The problem, however, is not with the use of any particular prayer.  Rather, I would contend, that the difficulty lies in the way we present salvation.  Most evangelistic methods present salvation as a commodity that Jesus purchased and now offers.  Christ is presented as having bought salvation by His death on the Cross, and if you ask Him then He will give it to you.  Salvation, redemption, and forgiveness are understood entirely as a purchase, a business deal, or a transaction.  Salvation is reduced to the offer of a “Get Out of Hell Free” card.

But one can do business with someone he really doesn’t care for.  In fact, one can receive a gift from someone he positively dislikes (just think of how much foreign aid has gone to countries that don’t like the USA).  Here’s the important point: salvation is not something Jesus gives; salvation is something He is.  One does not receive salvation from Jesus.  You and I receive Him–the Lord Jesus Christ–for Who He is, and in receiving Him we receive salvation, redemption, and eternal life.  We are not simply being offered a really great bargain; we are called to enter into a covenant relationship with Christ.

We affirm the penal substitution of Christ upon the Cross, and gladly use the language of “purchase,” “redemption,” and even “transaction.”  But to see salvation only in those terms runs the danger of viewing salvation merely as a commercial contract.  A saving relationship with Jesus Christ is more than just a contractual agreement–it’s a covenantal relationship.  Scripture describes a saving relationship with Christ in terms of marriage (Eph 5:23-27). Marriage is indeed a contract (as least, as far as the state is concerned), but it’s not merely that.  Who wants a relationship with his or her spouse that is entirely or only legal in nature? Marriage is a rich and effective metaphor for describing our salvation because it teaches us, that above all else, salvation is a proper relationship between the Lord Jesus Christ and us.

I suspect that we tend to emphasize only the transactional aspects of redemption because such an objective understanding seemingly provides certainty.  Relationships, in contrast, are subjective by their very nature, and therefore more complicated, maybe even messy.  Yet you and I are called to be in vital union with Christ, and it is in this relationship we are saved.  “He who has the Son, has life.” — 1 John 5:12

So yes, when we are leading people to Christ we should encourage them to pray the sinner’s prayer.  Let’s just make sure we are leading them to Christ, and not just selling them on a really great deal.

This post is cross-posted at www.theologyforthechurch.com

 

Teleological Amnesia–What I’ve Been Reading (10)

Pin It

In God’s Good World: Reclaiming the Doctrine of Creation, Jonathan Wilson argues that the Church has neglected the biblical doctrine of Creation–he calls it a case of “teleological amnesia”–and all of Western culture is the worse for it. Rather than responding to the onslaught of naturalism, materialism, and Darwinism, theologians of the last 250 years turned inward. Instead of developing a robust theology of Creation, they focused on salvation history. This abdication had consequences–nearly all of them bad. Theology as an intellectual discipline was banished from the academy, the Church embraced a nearly-Gnostic view of salvation (salvation came to be understood as deliverance from Creation rather than the redemption of Creation), and society came to view technology in messianic terms.gods-good-world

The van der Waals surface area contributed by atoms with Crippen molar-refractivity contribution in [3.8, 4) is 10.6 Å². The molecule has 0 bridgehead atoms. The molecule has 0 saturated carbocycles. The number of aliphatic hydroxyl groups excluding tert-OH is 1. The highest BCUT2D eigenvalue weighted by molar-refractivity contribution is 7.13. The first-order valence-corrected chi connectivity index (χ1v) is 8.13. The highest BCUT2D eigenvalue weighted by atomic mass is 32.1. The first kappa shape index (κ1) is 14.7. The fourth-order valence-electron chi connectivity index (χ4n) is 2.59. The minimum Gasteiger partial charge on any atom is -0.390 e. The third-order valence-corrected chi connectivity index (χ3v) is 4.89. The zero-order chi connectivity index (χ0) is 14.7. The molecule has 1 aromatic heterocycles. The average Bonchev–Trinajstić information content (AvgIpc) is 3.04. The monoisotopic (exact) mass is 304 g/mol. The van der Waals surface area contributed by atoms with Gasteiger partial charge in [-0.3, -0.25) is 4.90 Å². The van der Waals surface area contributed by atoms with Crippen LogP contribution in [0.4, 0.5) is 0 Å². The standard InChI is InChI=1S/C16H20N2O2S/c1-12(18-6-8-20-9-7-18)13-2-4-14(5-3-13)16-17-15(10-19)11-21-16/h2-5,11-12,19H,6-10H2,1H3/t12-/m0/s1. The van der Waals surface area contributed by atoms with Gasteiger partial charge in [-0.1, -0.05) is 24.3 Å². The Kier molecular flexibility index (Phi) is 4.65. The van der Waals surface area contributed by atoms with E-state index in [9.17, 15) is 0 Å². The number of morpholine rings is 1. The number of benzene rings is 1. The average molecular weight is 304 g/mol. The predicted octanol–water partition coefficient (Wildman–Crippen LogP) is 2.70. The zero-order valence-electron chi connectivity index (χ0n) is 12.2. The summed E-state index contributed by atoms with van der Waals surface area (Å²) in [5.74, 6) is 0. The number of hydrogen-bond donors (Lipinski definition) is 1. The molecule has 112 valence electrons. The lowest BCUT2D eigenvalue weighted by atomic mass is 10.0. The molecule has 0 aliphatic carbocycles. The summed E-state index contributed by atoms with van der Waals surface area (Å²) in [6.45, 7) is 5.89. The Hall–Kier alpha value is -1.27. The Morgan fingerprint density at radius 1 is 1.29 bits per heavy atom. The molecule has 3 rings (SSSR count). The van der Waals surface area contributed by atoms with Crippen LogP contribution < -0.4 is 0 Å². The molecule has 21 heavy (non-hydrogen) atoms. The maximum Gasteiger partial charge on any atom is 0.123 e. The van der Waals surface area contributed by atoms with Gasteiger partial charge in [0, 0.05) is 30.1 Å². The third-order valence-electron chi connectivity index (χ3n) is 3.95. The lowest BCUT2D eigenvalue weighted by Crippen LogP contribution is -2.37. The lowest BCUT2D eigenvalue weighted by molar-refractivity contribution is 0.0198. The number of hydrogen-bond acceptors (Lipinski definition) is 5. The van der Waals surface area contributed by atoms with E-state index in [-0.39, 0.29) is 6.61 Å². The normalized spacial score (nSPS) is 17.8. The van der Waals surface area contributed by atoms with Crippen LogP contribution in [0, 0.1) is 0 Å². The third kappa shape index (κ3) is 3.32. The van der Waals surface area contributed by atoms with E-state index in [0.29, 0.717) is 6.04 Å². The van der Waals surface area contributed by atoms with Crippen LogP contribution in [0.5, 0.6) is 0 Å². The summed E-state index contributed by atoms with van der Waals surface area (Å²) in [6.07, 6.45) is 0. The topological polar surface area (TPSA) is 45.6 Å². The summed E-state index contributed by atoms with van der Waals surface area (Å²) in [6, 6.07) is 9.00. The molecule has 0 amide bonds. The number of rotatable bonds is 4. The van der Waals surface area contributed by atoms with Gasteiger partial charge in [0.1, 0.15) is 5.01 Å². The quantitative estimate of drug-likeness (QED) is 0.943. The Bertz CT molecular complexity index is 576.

One of the worst effects of abandoning Creation as a worldview is that, in the modern mind, Creation has been transformed into Nature. This left the modern world with four miserable options:

  • We can conclude that there is no meaning, purpose, or teleology to the universe.
  • We can try to manufacture meaning for ourselves.
  • We can try to believe that the universe creates its own purpose or telos. However, if death is the final outcome for all then it is difficult to avoid fatalism.
  • Or we can attempt to construe meaning in the light of another god besides the Triune God of the Bible.

Wilson contends that the only proper telos is Jesus Christ (Col 1:15-21). Failure to recognize this leads to despair, and much of modern society’s frenetic activities are attempts to deny, manage, or ameliorate this despair. Only a recovered theology of Creation–a theology that always views Creation in the context of redemption–can heal the pathologies of society.

Wilson presents his case in three parts. First, he surveys the damage caused by ignoring the doctrine of creation. Second, he presents an approach for developing a robust theology of creation. Last, Wilson devotes the remainder of the book to applying the motifs developed in part two. This book identifies an important issue. It’s not the final word on the subject; Wilson doesn’t claim that it is. But he makes a good case for where the discussion should go from here.

This posted is also available at www.theologyforthechurch.com